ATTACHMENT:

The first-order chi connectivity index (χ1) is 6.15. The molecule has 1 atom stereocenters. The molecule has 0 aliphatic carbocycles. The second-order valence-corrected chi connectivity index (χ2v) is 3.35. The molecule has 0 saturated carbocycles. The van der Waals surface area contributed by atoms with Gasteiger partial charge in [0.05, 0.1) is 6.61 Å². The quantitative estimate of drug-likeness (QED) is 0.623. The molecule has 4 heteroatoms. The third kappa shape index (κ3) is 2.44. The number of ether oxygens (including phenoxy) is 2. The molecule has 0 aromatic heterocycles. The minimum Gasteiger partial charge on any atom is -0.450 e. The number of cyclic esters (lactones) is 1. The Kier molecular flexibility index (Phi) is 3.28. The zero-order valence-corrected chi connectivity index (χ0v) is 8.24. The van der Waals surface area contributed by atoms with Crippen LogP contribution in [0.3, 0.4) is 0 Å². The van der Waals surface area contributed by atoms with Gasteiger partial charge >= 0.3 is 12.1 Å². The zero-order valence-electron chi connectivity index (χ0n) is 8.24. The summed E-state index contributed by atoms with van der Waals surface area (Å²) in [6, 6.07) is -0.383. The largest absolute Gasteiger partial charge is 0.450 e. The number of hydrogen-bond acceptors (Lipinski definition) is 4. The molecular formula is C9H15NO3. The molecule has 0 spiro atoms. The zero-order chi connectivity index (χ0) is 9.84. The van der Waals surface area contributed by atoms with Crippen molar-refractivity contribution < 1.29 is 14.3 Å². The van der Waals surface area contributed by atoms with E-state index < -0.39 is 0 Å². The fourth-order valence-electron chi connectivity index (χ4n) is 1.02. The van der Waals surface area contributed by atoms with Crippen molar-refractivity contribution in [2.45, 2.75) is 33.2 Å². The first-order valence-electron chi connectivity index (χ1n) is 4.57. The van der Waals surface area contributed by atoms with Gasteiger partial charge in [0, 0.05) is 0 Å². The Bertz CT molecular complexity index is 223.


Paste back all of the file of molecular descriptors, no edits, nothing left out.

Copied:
The first-order chi connectivity index (χ1) is 6.15. The molecule has 1 atom stereocenters. The molecule has 0 aliphatic carbocycles. The second-order valence-corrected chi connectivity index (χ2v) is 3.35. The molecule has 0 saturated carbocycles. The van der Waals surface area contributed by atoms with Gasteiger partial charge in [0.05, 0.1) is 6.61 Å². The quantitative estimate of drug-likeness (QED) is 0.623. The molecule has 4 heteroatoms. The third kappa shape index (κ3) is 2.44. The number of ether oxygens (including phenoxy) is 2. The molecule has 0 aromatic heterocycles. The minimum Gasteiger partial charge on any atom is -0.450 e. The number of cyclic esters (lactones) is 1. The Kier molecular flexibility index (Phi) is 3.28. The zero-order valence-corrected chi connectivity index (χ0v) is 8.24. The van der Waals surface area contributed by atoms with Crippen LogP contribution in [0.3, 0.4) is 0 Å². The van der Waals surface area contributed by atoms with Gasteiger partial charge >= 0.3 is 12.1 Å². The zero-order valence-electron chi connectivity index (χ0n) is 8.24. The summed E-state index contributed by atoms with van der Waals surface area (Å²) in [6, 6.07) is -0.383. The largest absolute Gasteiger partial charge is 0.450 e. The number of hydrogen-bond acceptors (Lipinski definition) is 4. The molecular formula is C9H15NO3. The molecule has 0 spiro atoms. The zero-order chi connectivity index (χ0) is 9.84. The van der Waals surface area contributed by atoms with Crippen molar-refractivity contribution < 1.29 is 14.3 Å². The van der Waals surface area contributed by atoms with E-state index < -0.39 is 0 Å². The fourth-order valence-electron chi connectivity index (χ4n) is 1.02. The van der Waals surface area contributed by atoms with Crippen molar-refractivity contribution in [2.45, 2.75) is 33.2 Å². The first-order valence-electron chi connectivity index (χ1n) is 4.57. The van der Waals surface area contributed by atoms with Gasteiger partial charge in [0, 0.05) is 0 Å². The Bertz CT molecular complexity index is 223.